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post #1 of 16 Old 07-29-2007 Thread Starter
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MD6A Woes

HI Everyone!

I am looking for advice for my MD6A. I encountered problems with her an a 6 day single handed EPIC of a trip this past week. I ended up replacing fuel filters and all of that, but as the engine ran longer, I started getting this smell up in the cockpit that was originating from the engine itself. It was not smoking per see, but there was a bit of smoke coming off the engine wherever the oil or diesel seemed to be dripping or running onto the block (somewhere). The cabin, the clothes, and fabric below decks now have a diesel or chemical smell that is awful. I was unable to go below and steer and sail, so I am afraid I can't give an exact location of the above mentioned leak, but I was wondering if anyone else might have experienced something similar to this with their MD6A? I did have an absorbent cloth under the engine to absorb leaks or spill, and at the end of my day, the cloth was soaked in black oily liquid (probably oil, but still smelled a bit like fuel...mixed in?)

Any suggestions?
Many Thanks
Chris

Last edited by scurvy; 07-29-2007 at 07:32 AM.
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post #2 of 16 Old 07-29-2007
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Chris, you've got to clean it all off, which means washing down the engine and engine compartment and properly disposing of the oily washwater, and then start leak tracing and testing. It is hard to locate leaks on dirty engines.

Could be a fuel line, could be a fuel pump, could be a gasket opening someplace. First you clean, then you trace. You can scatter talc on the (clean) engine, and look for the traces where fuel/oil running down clears it off. Or add UV dye to the engine oil, and see if you find any traces running down with a UV light. Or just look & poke carefully till you find oily smears.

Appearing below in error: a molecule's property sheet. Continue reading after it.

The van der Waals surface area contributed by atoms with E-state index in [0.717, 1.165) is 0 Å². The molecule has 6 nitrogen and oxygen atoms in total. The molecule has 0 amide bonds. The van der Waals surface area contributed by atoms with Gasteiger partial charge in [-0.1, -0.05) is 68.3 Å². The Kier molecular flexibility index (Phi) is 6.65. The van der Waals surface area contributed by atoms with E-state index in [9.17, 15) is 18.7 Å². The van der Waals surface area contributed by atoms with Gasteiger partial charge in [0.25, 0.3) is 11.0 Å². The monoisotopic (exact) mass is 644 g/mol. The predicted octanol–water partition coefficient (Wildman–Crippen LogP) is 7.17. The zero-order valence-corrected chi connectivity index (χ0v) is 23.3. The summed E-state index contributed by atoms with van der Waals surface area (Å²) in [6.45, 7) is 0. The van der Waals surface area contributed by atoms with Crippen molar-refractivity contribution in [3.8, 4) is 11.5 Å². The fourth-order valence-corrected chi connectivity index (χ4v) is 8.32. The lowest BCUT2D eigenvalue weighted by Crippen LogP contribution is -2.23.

Odds are it is coming out of the fuel system if there's that much of it and you haven't found the engine oil level has dropped. That diesel odor is nasty stuff and hard to remove, once it gets in unsealed surfaces.
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post #3 of 16 Old 07-29-2007 Thread Starter
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Hellosailor,

Yes....I agree! And the funny thing was that you could have eaten off the engine prior to the week long trip. I had originally thought lifter pump or injector pump seals?!?! Still may be, but won't know until she is wiped down and spotless, then it is back to the drawing board.

I like the idea of a UV dye of some sort...where would I find something like that?

Chris
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If you can't find the dye at an auto repair parts shop, look for "UV leak dye" from any air conditioning kit or supplier. The UV dye they use for R12 systems is in a plain mineral oil base, 100% engine oil compatible. The dyes for newer refrigerants are in different oils, but also probably are 100% compatible. Some of the kits specifically include dye for engine and transmission oils.

Using a high power black light, AND yellow goggles, makes a big difference. You should be able to find complete kits for under $50.
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post #5 of 16 Old 07-29-2007
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BTW, the kits don't include the goggles or black light.

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The kit I bought certainly did.
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Hmm... you must shop at better stores than me...

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https://www.autobodytoolmart.com/p-12299-15137.aspx

http://www.autobarn.net/tratp1121.html

http://www2.northerntool.com/product-1/200132824.htm Only $55.

And
https://www.autobodytoolmart.com/p-10406-12846.aspx dye for cooling and oil systems alone. All you need, if you have a strong black light and some yellow shooters glasses or ski goggles.

When you go to a physical auto parts store and say "R12" they usually run away. AC suppliers still have no problem with it, there's just too much equipment that simply can't be retrofitted reasonably.

Last edited by hellosailor; 07-29-2007 at 05:16 PM.
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Now what if the problem is with the fuel line? I imagine I can't use something like this? Though...there is definitely an issue with the oil. I hear that if the seals go on the fuel lift pump, or the injector pump, the oil will get thin, and the oil level will actually go up, so I will check these symptoms first...then probably go with one of these kits.

Thanks for the information and advice! I hope it isn't the injector pump....

Chris
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You could use the oil kit in your diesel, which is after all "fuel oil". I don't know what size the dye particles are or whether a final filter would remove them, but fuel lines generally can be inspected with some good light, rags, and eyeballs.
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